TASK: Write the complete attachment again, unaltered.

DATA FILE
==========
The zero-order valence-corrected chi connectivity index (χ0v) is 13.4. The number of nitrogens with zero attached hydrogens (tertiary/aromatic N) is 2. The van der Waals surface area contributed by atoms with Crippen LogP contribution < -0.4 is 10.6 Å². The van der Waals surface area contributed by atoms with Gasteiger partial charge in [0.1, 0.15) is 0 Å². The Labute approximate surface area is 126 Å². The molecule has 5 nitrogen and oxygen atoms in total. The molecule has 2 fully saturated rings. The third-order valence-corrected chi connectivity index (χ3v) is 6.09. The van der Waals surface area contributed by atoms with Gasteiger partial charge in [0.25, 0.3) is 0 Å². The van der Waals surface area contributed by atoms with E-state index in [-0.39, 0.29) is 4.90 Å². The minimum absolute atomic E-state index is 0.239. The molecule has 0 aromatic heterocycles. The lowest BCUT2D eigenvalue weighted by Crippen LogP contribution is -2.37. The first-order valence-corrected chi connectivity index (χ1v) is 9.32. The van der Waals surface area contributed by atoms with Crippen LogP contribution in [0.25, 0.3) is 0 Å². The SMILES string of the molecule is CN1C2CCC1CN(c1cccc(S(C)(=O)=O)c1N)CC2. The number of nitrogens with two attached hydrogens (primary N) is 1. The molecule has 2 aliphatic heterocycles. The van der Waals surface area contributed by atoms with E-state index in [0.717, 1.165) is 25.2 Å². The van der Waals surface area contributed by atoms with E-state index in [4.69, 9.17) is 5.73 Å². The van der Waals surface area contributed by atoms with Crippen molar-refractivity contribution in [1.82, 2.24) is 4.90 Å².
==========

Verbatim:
The zero-order valence-corrected chi connectivity index (χ0v) is 13.4. The number of nitrogens with zero attached hydrogens (tertiary/aromatic N) is 2. The van der Waals surface area contributed by atoms with Crippen LogP contribution < -0.4 is 10.6 Å². The van der Waals surface area contributed by atoms with Gasteiger partial charge in [0.1, 0.15) is 0 Å². The Labute approximate surface area is 126 Å². The molecule has 5 nitrogen and oxygen atoms in total. The molecule has 2 fully saturated rings. The third-order valence-corrected chi connectivity index (χ3v) is 6.09. The van der Waals surface area contributed by atoms with Gasteiger partial charge in [0.25, 0.3) is 0 Å². The van der Waals surface area contributed by atoms with E-state index in [-0.39, 0.29) is 4.90 Å². The minimum absolute atomic E-state index is 0.239. The molecule has 0 aromatic heterocycles. The lowest BCUT2D eigenvalue weighted by Crippen LogP contribution is -2.37. The first-order valence-corrected chi connectivity index (χ1v) is 9.32. The van der Waals surface area contributed by atoms with Crippen LogP contribution in [0.25, 0.3) is 0 Å². The SMILES string of the molecule is CN1C2CCC1CN(c1cccc(S(C)(=O)=O)c1N)CC2. The number of nitrogens with two attached hydrogens (primary N) is 1. The molecule has 2 aliphatic heterocycles. The van der Waals surface area contributed by atoms with E-state index in [0.717, 1.165) is 25.2 Å². The van der Waals surface area contributed by atoms with E-state index in [4.69, 9.17) is 5.73 Å². The van der Waals surface area contributed by atoms with Crippen molar-refractivity contribution in [1.82, 2.24) is 4.90 Å².